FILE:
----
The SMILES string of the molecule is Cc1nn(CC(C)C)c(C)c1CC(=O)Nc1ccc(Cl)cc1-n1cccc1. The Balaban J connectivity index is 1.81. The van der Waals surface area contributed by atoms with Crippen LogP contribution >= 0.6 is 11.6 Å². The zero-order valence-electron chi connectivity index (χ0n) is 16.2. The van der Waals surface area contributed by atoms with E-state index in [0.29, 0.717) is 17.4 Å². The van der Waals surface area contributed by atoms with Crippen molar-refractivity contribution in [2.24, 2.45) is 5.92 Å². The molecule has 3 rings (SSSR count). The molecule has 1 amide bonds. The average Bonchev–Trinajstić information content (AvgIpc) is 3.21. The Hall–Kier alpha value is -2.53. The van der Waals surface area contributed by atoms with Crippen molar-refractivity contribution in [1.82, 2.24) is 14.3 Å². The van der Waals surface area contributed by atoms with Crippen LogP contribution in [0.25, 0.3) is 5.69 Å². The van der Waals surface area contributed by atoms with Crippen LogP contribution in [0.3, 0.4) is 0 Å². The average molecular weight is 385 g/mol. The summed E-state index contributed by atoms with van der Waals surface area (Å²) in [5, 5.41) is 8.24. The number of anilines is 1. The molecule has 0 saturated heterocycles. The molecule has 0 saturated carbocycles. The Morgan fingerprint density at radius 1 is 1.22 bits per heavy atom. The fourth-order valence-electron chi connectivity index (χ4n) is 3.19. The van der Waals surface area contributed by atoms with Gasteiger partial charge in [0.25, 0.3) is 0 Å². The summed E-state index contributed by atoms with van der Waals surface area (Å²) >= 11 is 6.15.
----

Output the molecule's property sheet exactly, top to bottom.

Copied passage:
The SMILES string of the molecule is Cc1nn(CC(C)C)c(C)c1CC(=O)Nc1ccc(Cl)cc1-n1cccc1. The Balaban J connectivity index is 1.81. The van der Waals surface area contributed by atoms with Crippen LogP contribution >= 0.6 is 11.6 Å². The zero-order valence-electron chi connectivity index (χ0n) is 16.2. The van der Waals surface area contributed by atoms with E-state index in [0.29, 0.717) is 17.4 Å². The van der Waals surface area contributed by atoms with Crippen molar-refractivity contribution in [2.24, 2.45) is 5.92 Å². The molecule has 3 rings (SSSR count). The molecule has 1 amide bonds. The average Bonchev–Trinajstić information content (AvgIpc) is 3.21. The Hall–Kier alpha value is -2.53. The van der Waals surface area contributed by atoms with Crippen molar-refractivity contribution in [1.82, 2.24) is 14.3 Å². The van der Waals surface area contributed by atoms with Crippen LogP contribution in [0.25, 0.3) is 5.69 Å². The van der Waals surface area contributed by atoms with Crippen LogP contribution in [0.3, 0.4) is 0 Å². The average molecular weight is 385 g/mol. The summed E-state index contributed by atoms with van der Waals surface area (Å²) in [5, 5.41) is 8.24. The number of anilines is 1. The molecule has 0 saturated heterocycles. The molecule has 0 saturated carbocycles. The Morgan fingerprint density at radius 1 is 1.22 bits per heavy atom. The fourth-order valence-electron chi connectivity index (χ4n) is 3.19. The van der Waals surface area contributed by atoms with Gasteiger partial charge in [0.25, 0.3) is 0 Å². The summed E-state index contributed by atoms with van der Waals surface area (Å²) >= 11 is 6.15.